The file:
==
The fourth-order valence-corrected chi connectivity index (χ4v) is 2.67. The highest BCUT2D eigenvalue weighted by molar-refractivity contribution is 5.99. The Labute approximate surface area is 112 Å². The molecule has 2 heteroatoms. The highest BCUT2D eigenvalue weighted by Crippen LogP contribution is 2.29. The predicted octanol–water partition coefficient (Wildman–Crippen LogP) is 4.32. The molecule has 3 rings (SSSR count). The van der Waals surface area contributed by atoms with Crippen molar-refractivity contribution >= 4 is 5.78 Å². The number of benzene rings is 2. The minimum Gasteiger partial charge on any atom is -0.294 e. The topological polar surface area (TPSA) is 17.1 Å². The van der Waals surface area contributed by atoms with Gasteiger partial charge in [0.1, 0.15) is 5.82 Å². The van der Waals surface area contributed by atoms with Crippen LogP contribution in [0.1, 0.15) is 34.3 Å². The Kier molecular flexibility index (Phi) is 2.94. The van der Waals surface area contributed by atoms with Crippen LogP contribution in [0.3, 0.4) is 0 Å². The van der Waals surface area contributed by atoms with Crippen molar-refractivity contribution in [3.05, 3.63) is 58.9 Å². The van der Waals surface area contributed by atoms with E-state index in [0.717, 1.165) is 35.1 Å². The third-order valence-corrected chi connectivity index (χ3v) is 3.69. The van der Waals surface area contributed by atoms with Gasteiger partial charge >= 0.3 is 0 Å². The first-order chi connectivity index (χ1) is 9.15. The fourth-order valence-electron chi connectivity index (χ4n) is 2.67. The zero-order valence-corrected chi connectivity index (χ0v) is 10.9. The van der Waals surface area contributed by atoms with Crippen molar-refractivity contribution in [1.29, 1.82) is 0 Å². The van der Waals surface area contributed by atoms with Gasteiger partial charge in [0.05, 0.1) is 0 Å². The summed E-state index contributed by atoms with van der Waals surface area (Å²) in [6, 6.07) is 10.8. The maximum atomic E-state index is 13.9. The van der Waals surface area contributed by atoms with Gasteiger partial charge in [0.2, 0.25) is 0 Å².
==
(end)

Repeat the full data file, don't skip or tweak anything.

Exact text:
The fourth-order valence-corrected chi connectivity index (χ4v) is 2.67. The highest BCUT2D eigenvalue weighted by molar-refractivity contribution is 5.99. The Labute approximate surface area is 112 Å². The molecule has 2 heteroatoms. The highest BCUT2D eigenvalue weighted by Crippen LogP contribution is 2.29. The predicted octanol–water partition coefficient (Wildman–Crippen LogP) is 4.32. The molecule has 3 rings (SSSR count). The van der Waals surface area contributed by atoms with Crippen molar-refractivity contribution >= 4 is 5.78 Å². The number of benzene rings is 2. The minimum Gasteiger partial charge on any atom is -0.294 e. The topological polar surface area (TPSA) is 17.1 Å². The van der Waals surface area contributed by atoms with Gasteiger partial charge in [0.1, 0.15) is 5.82 Å². The van der Waals surface area contributed by atoms with Crippen LogP contribution in [0.1, 0.15) is 34.3 Å². The Kier molecular flexibility index (Phi) is 2.94. The van der Waals surface area contributed by atoms with Crippen LogP contribution in [0.3, 0.4) is 0 Å². The van der Waals surface area contributed by atoms with Crippen molar-refractivity contribution in [3.05, 3.63) is 58.9 Å². The van der Waals surface area contributed by atoms with E-state index in [0.717, 1.165) is 35.1 Å². The third-order valence-corrected chi connectivity index (χ3v) is 3.69. The van der Waals surface area contributed by atoms with Gasteiger partial charge >= 0.3 is 0 Å². The first-order chi connectivity index (χ1) is 9.15. The fourth-order valence-electron chi connectivity index (χ4n) is 2.67. The zero-order valence-corrected chi connectivity index (χ0v) is 10.9. The van der Waals surface area contributed by atoms with Crippen molar-refractivity contribution in [1.29, 1.82) is 0 Å². The van der Waals surface area contributed by atoms with Gasteiger partial charge in [0.05, 0.1) is 0 Å². The summed E-state index contributed by atoms with van der Waals surface area (Å²) in [6, 6.07) is 10.8. The maximum atomic E-state index is 13.9. The van der Waals surface area contributed by atoms with Gasteiger partial charge in [0.2, 0.25) is 0 Å².